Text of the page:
Because these are identified as traits, they are thought of to be consistent and non-changing. Meaning, they are supposed to represent who you “are” as a person, and not who you are at a given moment in life. However, we are learning more and more that life is affected on multiple levels by a multitude of influences. Developmental psychology currently employs multidimensional theories, a thought process that asserts many levels of causes that change our behaviors, such as physical, biological, psychological, social, and cultural (4) As such, we adapt to our circumstances. When this happens, our personality evolves overtime as well, and studies have shown that where you lie on each continuum can change.

Social maturity occurs, and there is evidence to show that as we age, we tend to become more agreeable, conscientious, and less neurotic (5; 6). This could be due to the fact that we learn to adult, taking on responsibilities for our lives (7). There’s also a finding that we are more apt to change our personality traits earlier in life rather than later. But here’s the catch: At around 30, our traits tend to stabilize, and we are less likely to fluctuate along each continuum relative to other people (8). Essentially, we could grow to become more agreeable, but within a person’s cohort, their ranking stays the same. In other words, while you might grow more agreeable as you age (even beyond 30), your level of agreeableness compared to your friends will stay the same.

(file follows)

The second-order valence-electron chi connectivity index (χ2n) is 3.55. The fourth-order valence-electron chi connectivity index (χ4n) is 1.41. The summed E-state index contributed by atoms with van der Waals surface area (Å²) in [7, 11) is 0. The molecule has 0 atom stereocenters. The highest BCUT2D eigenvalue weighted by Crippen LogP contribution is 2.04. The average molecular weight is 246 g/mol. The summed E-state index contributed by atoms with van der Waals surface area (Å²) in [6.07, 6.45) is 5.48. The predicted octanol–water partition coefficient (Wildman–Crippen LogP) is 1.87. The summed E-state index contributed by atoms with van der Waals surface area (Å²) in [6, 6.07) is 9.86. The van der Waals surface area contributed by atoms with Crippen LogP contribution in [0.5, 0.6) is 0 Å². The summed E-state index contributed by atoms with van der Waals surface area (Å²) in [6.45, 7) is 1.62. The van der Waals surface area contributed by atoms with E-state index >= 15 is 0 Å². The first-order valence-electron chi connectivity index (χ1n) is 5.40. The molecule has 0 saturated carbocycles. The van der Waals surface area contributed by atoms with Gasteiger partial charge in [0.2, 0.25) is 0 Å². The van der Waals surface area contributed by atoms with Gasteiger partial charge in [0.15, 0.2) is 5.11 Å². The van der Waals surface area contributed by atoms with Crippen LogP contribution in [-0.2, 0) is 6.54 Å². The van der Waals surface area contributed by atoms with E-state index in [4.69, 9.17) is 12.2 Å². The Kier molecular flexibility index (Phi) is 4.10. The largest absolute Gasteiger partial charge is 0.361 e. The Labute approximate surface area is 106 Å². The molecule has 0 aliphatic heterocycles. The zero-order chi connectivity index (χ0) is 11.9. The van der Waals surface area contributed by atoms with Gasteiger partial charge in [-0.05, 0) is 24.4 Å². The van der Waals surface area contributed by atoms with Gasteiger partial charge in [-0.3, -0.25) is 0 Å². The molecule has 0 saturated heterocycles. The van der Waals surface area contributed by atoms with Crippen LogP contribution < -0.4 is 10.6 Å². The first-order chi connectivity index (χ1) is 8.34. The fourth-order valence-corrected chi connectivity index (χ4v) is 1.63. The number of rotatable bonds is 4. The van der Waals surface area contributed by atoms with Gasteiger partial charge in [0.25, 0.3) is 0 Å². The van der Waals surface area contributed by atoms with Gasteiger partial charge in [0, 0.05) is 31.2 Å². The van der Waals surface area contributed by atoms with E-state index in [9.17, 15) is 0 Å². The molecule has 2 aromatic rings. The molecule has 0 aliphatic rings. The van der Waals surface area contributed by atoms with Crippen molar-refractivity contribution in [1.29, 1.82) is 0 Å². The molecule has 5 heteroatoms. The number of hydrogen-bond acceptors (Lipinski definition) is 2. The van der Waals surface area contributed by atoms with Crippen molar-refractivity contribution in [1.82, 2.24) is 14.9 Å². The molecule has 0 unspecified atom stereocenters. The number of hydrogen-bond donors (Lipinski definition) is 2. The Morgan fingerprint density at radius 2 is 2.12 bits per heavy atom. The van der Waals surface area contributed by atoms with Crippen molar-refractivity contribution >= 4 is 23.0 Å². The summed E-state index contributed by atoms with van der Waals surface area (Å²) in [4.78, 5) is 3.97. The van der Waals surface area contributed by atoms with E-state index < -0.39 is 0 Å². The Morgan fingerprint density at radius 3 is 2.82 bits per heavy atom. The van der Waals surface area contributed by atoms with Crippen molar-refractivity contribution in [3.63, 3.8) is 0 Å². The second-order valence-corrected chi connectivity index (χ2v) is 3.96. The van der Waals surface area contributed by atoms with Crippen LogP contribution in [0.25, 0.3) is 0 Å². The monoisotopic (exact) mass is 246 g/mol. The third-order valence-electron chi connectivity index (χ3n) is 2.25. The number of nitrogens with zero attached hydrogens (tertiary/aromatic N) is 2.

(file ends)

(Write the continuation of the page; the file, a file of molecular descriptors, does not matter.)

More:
Could you take action to change your traits? Evidence shows that yes, you can. A meta-analysis conducted in 2017 showed that particularly for extraversion and neuroticism, taking action, such as going to therapy, can positively affect traits (9). Even better, these changes have been shown in as little as 2-4 weeks with active interventions (that is, taking an active role in your therapy and not passively abiding by it).

A NOTE ON THE MYERS-BRIGGS TYPE INDICATOR (MBTI) has popularized the MBTI by applying these findings to everyday life for others. However, the reason it’s not the best test is because it doesn’t come from a scientific foundation. The Big 5 is grounded in research and built from other theories before it, having the most scientifically-produced evidence to validate its findings. There’s actually a wonderful explanation posted by someone on Quora you can read through here.


If you’re interested in taking the Five Factor Model, there are a couple of options: